Yeah! Long silence! This is the reason! Adobe photoshop..Microsoft Power point ..Microsoft word..pdf..ppt..doc files...These stupid guys are just driving me nuts..…just one month to go for the summer vacation….deadline for two article submission ..Hmm! Phd is really not easy..may be I should have believed my friends and family…research may be not my cup of coffee…my confidence level is almost hanging close to zero…..got a small encouragement. my first research article (after joining phd) got published this month. Yeah! Its Anton’s paper, if you carefully search my name among the 27 authors in the below abstract, you will find my name in the 10th position….After naming my blog as "Diatomist" I should write something about diatoms right? so here it is...
Journal of Phycology
Volume 43 Issue 3 Page 585Issue 3 - 604 - June 2007
Anton Montsant, Andrew E. Allen, Sacha Coesel, Alessandra De Martino, Angela Falciatore, Manuela Mangogna, Magali Siaut, Marc Heijde, Kamel Jabbari, Uma Maheswari, Edda Rayko, Assaf Vardi,Kirk E. Apt, John A. Berges, Anthony Chiovitti, Aubrey K. Davis, Kimberlee Thamatrakoln, Masood Z. Hadi, Todd W. Lane, J. Casey Lippmeier, Diego Martinez, Micaela S. Parker, Gregory J. Pazour, Mak A. Saito, Dan S. Rokhsar, E. Virginia Armbrust, Chris Bowler (2007)
Identification and comparative genomic analysis of signaling and regulatory components in the diatom Thalassiosira pseudonana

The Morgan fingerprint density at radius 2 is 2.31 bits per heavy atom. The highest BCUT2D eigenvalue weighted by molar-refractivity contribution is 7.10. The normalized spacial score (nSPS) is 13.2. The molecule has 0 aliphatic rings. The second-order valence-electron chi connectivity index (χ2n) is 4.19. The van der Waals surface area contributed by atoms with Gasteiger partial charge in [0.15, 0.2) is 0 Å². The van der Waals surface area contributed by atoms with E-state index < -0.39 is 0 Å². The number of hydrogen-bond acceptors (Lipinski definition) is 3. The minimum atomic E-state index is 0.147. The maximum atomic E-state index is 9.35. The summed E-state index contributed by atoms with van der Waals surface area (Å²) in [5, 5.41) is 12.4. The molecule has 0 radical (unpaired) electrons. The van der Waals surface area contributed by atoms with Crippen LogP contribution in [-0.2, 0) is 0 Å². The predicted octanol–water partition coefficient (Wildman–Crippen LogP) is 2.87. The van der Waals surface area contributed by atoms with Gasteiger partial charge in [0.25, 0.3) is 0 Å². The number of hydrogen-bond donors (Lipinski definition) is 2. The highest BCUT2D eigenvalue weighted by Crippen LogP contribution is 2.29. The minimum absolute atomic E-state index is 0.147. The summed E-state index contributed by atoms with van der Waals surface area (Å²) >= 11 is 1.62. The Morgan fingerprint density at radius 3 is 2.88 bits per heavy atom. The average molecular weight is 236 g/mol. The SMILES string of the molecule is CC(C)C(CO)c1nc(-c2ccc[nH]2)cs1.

Diatoms are unicellular brown algae that likely arose from the endocytobiosis of a red alga into a single-celled heterotroph and that constitute an algal class of major importance in phytoplankton communities around the globe. The first whole-genome sequence from a diatom species, Thalassiosira pseudonana Hasle et Heimdal, was recently reported, and features that are central to diatom physiology and ecology, such as silicon and nitrogen metabolism, iron uptake, and carbon concentration mechanisms, were described. Following this initial study, the basic cellular systems controlling cell signaling, gene expression, cytoskeletal structures, and response to stress have been cataloged in an attempt to obtain a global view of the molecular foundations that sustain such an ecologically successful group of organisms. Comparative analysis with several microbial, plant, and metazoan complete genome sequences allowed the identification of putative membrane receptors, signaling proteins, and other components of central interest to diatom ecophysiology and evolution. Thalassiosira pseudonana likely perceives light through a novel phytochrome and several cryptochrome photoreceptors; it may lack the conserved RHO small-GTPase subfamily of cell-polarity regulators, despite undergoing polarized cell-wall synthesis; and it possesses an unusually large number of heat-shock transcription factors, which may indicate the central importance of transcriptional responses to environmental stress. The availability of the complete gene repertoire will permit a detailed biochemical and genetic analysis of how diatoms prosper in aquatic environments and will contribute to the understanding of eukaryotic evolution.